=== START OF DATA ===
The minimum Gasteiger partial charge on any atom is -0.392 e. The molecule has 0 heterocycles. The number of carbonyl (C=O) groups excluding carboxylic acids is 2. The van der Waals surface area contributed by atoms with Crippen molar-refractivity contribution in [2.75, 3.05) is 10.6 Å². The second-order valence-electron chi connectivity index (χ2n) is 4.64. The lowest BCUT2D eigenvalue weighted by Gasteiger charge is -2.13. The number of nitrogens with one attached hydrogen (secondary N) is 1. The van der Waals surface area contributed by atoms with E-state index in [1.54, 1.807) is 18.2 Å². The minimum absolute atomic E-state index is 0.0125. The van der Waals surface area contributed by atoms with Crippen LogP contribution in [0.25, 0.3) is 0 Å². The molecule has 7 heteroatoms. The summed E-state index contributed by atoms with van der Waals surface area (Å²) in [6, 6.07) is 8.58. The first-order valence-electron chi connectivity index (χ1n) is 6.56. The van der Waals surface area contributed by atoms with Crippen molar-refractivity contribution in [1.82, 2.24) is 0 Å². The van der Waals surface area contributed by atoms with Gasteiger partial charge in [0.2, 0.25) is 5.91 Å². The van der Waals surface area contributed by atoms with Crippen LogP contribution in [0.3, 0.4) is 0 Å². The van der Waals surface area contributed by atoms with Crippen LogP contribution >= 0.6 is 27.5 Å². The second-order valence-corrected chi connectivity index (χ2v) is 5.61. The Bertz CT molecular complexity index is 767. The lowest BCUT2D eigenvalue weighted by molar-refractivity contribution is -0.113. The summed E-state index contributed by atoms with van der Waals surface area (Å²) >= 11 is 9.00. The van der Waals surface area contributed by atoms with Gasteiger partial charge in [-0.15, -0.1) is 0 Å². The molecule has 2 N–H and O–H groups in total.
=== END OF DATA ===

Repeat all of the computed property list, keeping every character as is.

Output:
The minimum Gasteiger partial charge on any atom is -0.392 e. The molecule has 0 heterocycles. The number of carbonyl (C=O) groups excluding carboxylic acids is 2. The van der Waals surface area contributed by atoms with Crippen molar-refractivity contribution in [2.75, 3.05) is 10.6 Å². The second-order valence-electron chi connectivity index (χ2n) is 4.64. The lowest BCUT2D eigenvalue weighted by Gasteiger charge is -2.13. The number of nitrogens with one attached hydrogen (secondary N) is 1. The van der Waals surface area contributed by atoms with E-state index in [1.54, 1.807) is 18.2 Å². The minimum absolute atomic E-state index is 0.0125. The van der Waals surface area contributed by atoms with Crippen LogP contribution in [0.25, 0.3) is 0 Å². The molecule has 7 heteroatoms. The summed E-state index contributed by atoms with van der Waals surface area (Å²) in [6, 6.07) is 8.58. The first-order valence-electron chi connectivity index (χ1n) is 6.56. The van der Waals surface area contributed by atoms with Crippen molar-refractivity contribution in [1.82, 2.24) is 0 Å². The van der Waals surface area contributed by atoms with Gasteiger partial charge in [0.2, 0.25) is 5.91 Å². The van der Waals surface area contributed by atoms with Crippen LogP contribution in [0.3, 0.4) is 0 Å². The van der Waals surface area contributed by atoms with Crippen LogP contribution >= 0.6 is 27.5 Å². The second-order valence-corrected chi connectivity index (χ2v) is 5.61. The Bertz CT molecular complexity index is 767. The lowest BCUT2D eigenvalue weighted by molar-refractivity contribution is -0.113. The summed E-state index contributed by atoms with van der Waals surface area (Å²) >= 11 is 9.00. The van der Waals surface area contributed by atoms with Gasteiger partial charge in [-0.15, -0.1) is 0 Å². The molecule has 2 N–H and O–H groups in total.